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August 2009, Volume 59, Issue 8

Opinion and Debate

Torture and Doctors: An Ethical Dilemma?

Amin A. Muhammad Gadit  ( Discipline of Psychiatry, Memorial University of Newfoundland, St. John's, NL, Canada. )

'Torture' as a term has now assumed public health importance in the present era. With the current law and order situation in Pakistan and the high-handedness of law enforcing agencies, one comes across the number of horrendous examples of physical torture let alone mental and emotional torture. The United Nations1 has adopted a declaration against torture in 1975 through its General Assembly aiming at making its struggle more effective against torture and other cruel, inhuman or degrading treatment or punishment throughout the world. A number of countries in the world are signatories to it. Despite this campaign, media reports from all over the world are depicting painful accounts of torture and Pakistan is no exception to it. Irony of the fact is that the physicians are many a times witness or participants to the torture. The World Medical Association (WMA) has issued guidelines for the medical doctors in the form of its Declaration of Tokyo2 which is being reproduced for a quick reference for the medical doctors dealing with such a situation:   1. "The physician shall not countenance, condone or participate in the practice of torture or other forms of cruel, inhuman or degrading procedures, whatever the offense of which the victim of such procedures is suspected, accused or guilty, and whatever the victim's beliefs or motives, and in all situations, including armed conflict and civil strife. 2. The physician shall not provide any premises, instruments, substances or knowledge to facilitate the practice of torture or other forms of cruel, inhuman or degrading treatment or to diminish the ability of the victim to resist such treatment. 3. When providing medical assistance to detainees or prisoners who are, or who could later be, under interrogation, physicians should be particularly careful to ensure the confidentiality of all personal medical information. A breach of the Geneva Conventions shall in any case be reported by the physician to relevant authorities. The physician shall not use nor allow to be used, as far as he or she can, medical knowledge or skills, or health information specific to individuals, to facilitate or otherwise aid any interrogation, legal or illegal, of those individuals. 4. The physician shall not be present during any procedure during which torture or any other forms of cruel, inhuman or degrading treatment is used or threatened. 5. A physician must have complete clinical independence in deciding upon the care of a person for whom he or she is medically responsible. The physician's fundamental role is to alleviate the distress of his or her fellow human beings, and no motive, whether personal, collective or political, shall prevail against this higher purpose. 6. Where a prisoner refuses nourishment and is considered by the physician as capable of forming an unimpaired and rational judgment concerning the consequences of such a voluntary refusal of nourishment, he or she shall not be fed artificially. The decision as to the capacity of the prisoner to form such a judgment should be confirmed by at least one other independent physician. The consequences of the refusal of nourishment shall be explained by the physician to the prisoner. 7. The World Medical Association will support, and should encourage the international community, the National Medical Associations and fellow physicians to support, the physician and his or her family in the face of threats or reprisals resulting from a refusal to condone the use of torture or other forms of cruel, inhuman or degrading treatment"  With the aforementioned declaration in view, it has been reported that medical complicity with abuse and torture of prisoners is roughly prevalent in 100 countries. This has been reported by the survived victims and from other sources.3 The WMA has since updated the Declaration of Tokyo in 2006 further clarifying the role of medical practitioners in this respect. According to reports,4 a number of doctors have participated in torture to prisoners, concealed the facts in their medical reports and refrained from reporting such incidents. The worst examples are generally quoted from Abu Ghraib prison in Iraq and the Guantanamo Bay Detention Centre where physicians were quoted as accomplices to the inhuman practices of torture. Vesti P and Lavik NJ5  raised a number of issues in this regard, like the doctors who participated in torture in some ways were under the notion that such a situation was sanctioned by law. Obviously, medical ethics went behind the strong connotations of law. During Nazi era, medical ethics was practically non applicable. The famous case of Steve Biko brought forward the awareness about this aspect of medical professional. They argue about Islamic punishment and in this context, participation of doctors especially during the whipping procedure. Role and involvement of doctors in the witnessing and certification of capital punishments, detention in isolation and abuse of psychiatry are matters for concern. Interesting observations were made by Grodin M and Annas G6 about physicians' vulnerability in becoming perpetrators. This is possibly because of compartmentalization, tendencies towards sadism and voyeurism, healing through hurting, repressing awareness of violence, use of science to objectify violence, tendency to justify and rationalize, impersonal medical detachment and narcissistic sense of superiority. Reviewing the guidelines in the declaration, it appears that the doctors should refrain from any such practices.  Reverting back to the local scenario in Pakistan, there appears to be no data on this subject, there aren't any specific guidelines by the Pakistan Medical and Dental Council (PMDC) or by the Pakistan Medical Association (PMA). Anecdotal reports say that doctors do get involved in such practices under obligation of the law. In some instances 'duty to treat' had lead doctors in to a number of complications when the patient happened to be a criminal or terrorist. Issuance of clean certificates for 'custody deaths', witnessing and assuring tolerance capacity for people being flogged publicly, collusion in covering up non-accidental deaths and being a part of  capital punishment procedure are worth-mentioning. What should be done under trying circumstances? Should the doctor refuse the law enforcing agencies to participate in torture of any form? Should 'duty to treat' be fulfilled at any cost? Should there be a law to protect doctors?  Are the current ethics committees well-versed with this issue?  Let's work on this.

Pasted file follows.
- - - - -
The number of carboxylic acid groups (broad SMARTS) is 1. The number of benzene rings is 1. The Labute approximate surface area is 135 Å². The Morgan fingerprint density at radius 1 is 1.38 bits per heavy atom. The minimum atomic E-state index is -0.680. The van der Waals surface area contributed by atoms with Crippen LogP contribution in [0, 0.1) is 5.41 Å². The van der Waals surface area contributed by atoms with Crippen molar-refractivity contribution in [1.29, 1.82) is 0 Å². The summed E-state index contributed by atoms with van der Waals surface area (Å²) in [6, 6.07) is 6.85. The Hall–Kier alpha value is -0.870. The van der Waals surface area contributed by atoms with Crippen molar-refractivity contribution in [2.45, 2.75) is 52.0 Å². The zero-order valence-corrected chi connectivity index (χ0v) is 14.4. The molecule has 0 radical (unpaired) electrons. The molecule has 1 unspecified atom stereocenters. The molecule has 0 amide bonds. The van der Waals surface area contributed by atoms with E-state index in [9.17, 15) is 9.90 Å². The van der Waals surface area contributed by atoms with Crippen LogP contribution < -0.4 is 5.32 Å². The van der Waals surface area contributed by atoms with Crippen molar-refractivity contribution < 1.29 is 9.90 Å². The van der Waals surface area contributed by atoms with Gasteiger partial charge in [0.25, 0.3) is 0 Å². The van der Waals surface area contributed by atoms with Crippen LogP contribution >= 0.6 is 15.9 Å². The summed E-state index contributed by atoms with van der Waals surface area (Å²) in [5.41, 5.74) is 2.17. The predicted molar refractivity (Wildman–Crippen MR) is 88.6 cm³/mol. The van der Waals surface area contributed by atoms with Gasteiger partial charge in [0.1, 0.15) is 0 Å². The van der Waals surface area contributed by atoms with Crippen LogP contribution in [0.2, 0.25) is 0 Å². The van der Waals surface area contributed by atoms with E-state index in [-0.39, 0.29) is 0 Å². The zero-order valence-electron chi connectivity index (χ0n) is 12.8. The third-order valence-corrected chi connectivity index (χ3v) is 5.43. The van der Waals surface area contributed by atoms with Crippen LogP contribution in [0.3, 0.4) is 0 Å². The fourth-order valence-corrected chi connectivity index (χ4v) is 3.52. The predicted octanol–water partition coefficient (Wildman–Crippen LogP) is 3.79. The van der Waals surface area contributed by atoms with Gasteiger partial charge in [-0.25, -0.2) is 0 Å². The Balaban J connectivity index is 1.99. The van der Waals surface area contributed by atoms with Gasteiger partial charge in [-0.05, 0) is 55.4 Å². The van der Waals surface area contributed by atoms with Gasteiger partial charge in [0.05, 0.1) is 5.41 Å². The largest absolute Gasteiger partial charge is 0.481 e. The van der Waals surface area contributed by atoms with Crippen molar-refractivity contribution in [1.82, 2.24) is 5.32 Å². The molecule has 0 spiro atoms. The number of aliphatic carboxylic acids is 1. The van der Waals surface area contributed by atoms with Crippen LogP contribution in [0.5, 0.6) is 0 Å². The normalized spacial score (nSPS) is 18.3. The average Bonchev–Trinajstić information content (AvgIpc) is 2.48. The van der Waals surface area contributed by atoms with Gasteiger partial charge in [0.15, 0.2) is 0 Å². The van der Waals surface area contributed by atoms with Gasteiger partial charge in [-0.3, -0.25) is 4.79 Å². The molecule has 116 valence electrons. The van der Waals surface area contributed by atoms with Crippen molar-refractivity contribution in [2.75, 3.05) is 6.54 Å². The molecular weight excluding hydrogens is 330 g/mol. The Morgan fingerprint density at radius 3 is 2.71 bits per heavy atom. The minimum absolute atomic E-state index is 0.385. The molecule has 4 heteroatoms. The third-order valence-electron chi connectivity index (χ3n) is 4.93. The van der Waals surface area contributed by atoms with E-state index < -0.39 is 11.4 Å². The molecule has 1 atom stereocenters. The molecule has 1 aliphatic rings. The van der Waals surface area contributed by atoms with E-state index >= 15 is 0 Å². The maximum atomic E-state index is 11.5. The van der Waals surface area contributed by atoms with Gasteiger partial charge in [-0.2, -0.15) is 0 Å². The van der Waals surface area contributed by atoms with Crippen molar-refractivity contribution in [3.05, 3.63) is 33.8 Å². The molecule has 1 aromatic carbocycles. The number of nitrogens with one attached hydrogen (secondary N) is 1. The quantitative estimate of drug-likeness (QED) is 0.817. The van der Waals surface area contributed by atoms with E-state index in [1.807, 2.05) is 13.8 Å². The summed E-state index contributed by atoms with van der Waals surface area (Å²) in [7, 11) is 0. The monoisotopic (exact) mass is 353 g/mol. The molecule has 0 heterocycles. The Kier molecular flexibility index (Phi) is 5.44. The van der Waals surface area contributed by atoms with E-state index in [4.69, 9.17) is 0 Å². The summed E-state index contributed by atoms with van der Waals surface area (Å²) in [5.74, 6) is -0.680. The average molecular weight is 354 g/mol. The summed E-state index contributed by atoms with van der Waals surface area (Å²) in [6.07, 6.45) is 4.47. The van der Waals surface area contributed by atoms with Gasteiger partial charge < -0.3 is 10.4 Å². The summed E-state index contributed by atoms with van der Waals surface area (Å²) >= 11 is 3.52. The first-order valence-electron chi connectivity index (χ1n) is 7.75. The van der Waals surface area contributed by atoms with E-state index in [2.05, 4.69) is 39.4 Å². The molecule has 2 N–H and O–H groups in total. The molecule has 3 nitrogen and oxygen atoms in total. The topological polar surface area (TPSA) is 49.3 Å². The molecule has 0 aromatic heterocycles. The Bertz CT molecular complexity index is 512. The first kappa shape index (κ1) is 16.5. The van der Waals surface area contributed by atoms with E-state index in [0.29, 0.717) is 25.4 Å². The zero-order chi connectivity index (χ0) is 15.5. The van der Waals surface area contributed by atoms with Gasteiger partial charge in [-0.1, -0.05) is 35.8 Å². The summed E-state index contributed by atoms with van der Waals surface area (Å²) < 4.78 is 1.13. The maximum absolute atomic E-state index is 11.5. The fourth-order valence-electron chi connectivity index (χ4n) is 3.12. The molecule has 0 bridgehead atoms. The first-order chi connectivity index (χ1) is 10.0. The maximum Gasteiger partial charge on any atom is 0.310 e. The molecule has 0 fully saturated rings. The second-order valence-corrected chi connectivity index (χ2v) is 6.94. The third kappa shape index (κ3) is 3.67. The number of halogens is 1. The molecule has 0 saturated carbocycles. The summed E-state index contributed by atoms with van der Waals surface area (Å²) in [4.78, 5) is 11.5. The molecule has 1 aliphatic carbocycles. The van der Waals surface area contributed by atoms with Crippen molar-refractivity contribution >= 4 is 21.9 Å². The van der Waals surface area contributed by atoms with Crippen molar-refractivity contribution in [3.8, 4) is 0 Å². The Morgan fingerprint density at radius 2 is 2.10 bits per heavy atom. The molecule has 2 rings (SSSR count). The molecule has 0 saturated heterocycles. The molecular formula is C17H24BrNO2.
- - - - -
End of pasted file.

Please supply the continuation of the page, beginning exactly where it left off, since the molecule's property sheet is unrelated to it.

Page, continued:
References

1.United Nations. Convention against torture and other cruel, inhuman or degrading treatment or punishment. (Online) 1997. Cited 2009 Apr 13. Available from URL: http://www.hrweb.org/legal/cat.html. 
2.World Medical Association (WMA). The World Medical Association Declaration of Tokyo. Guidelines for Physicians Concerning Torture and other Cruel, Inhuman or Degrading Treatment or Punishment in Relation to Detention and Imprisonment. Online 2003. (Cited 2009 Apr 8). Available from URL: http://www.wma.net/e/policy/c18.htm. 
3.Medical News Today. Medical Ethics and Torture: Revising the Declaration of Tokyo. Online 2009. (Cited 2009 Apr 8). Available from URL: http://www.medicalnewstoday.com/articles/136488.php. 
4.Lifton RJ. Doctors and Torture. N Engl J Med 2004; 351: 415-6. 
5.Vesti P, Lavik NJ. Torture and medical profession: a review. J Med Ethics 1991; 17: 4-8. 
6.Grodin M, Annas G. Physicians and Torture: lessons from Nazi doctors. International Review of the Red Cross 2007; 89: 635-54.
 

Journal of the Pakistan Medical Association has agreed to receive and publish manuscripts in accordance with the principles of the following committees: